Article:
14. Cheremisin, D.V. (2008). The art of animal style in the funeral complexes of the ordinary population of the Pazyryk culture: the semantics of animal images in the context of the funeral rite. Novosibirsk: izd-vo In-ta arxeologii i etnografii SO RAN.
15. Fursikova, E.G.(2001). Symmetry in the art of the Scythian-Siberian animal style: Dis…kand. Iskusstvovedeniya. Sankt-Peterburg.
16. Chlenova, N.L. (1967). Origin and early history of the tribes of the Tagar culture. Moscow:«Nauka».
17. Yablonskij, L.T. Rukavishnikova, I.V., & Shemaxanskaya, M.S. «Golden» sword from the royal mound 4 of the Filippovka burial ground. Bulletin of Ancient History, 4(279), 219-250.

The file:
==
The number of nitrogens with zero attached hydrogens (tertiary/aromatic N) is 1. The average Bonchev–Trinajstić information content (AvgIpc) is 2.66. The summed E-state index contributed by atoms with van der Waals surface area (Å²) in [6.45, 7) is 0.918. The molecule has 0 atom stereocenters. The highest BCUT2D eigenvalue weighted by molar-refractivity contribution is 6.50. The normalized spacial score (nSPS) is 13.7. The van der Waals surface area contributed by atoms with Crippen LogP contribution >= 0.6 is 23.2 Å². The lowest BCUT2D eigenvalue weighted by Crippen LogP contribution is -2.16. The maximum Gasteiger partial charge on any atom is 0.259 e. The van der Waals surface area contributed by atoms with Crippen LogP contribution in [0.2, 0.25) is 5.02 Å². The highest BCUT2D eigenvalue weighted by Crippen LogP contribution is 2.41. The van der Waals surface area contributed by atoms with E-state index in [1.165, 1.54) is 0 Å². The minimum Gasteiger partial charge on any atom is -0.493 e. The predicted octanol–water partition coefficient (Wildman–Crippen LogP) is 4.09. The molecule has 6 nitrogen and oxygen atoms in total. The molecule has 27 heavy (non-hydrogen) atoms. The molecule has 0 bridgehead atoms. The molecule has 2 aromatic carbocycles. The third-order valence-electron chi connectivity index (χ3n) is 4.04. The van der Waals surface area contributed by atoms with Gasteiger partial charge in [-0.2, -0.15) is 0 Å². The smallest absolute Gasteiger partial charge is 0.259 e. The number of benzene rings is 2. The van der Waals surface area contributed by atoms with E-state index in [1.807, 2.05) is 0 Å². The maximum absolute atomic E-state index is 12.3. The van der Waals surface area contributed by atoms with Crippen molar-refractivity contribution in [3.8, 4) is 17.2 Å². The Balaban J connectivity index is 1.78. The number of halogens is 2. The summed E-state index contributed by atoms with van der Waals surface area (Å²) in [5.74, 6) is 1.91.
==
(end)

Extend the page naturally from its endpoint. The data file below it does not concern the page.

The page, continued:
18. Kantorovich, A. R., Devlet, E. G., & Rukavishnikova, I. V. Origins and results of the Animal Style Seminar. Brief communications of the Institute of Archeology, 247, 7-15.
19. Cunliffe, B. (2019). The Scythians. Nomad warriors of the steppe. New York: Oxford University Press.

First Peer Review

Peer reviewers' evaluations remain confidential and are not disclosed to the public. Only external reviews, authorized for publication by the article's author(s), are made public. Typically, these final reviews are conducted after the manuscript's revision. Adhering to our double-blind review policy, the reviewer's identity is kept confidential.
The list of publisher reviewers can be found here.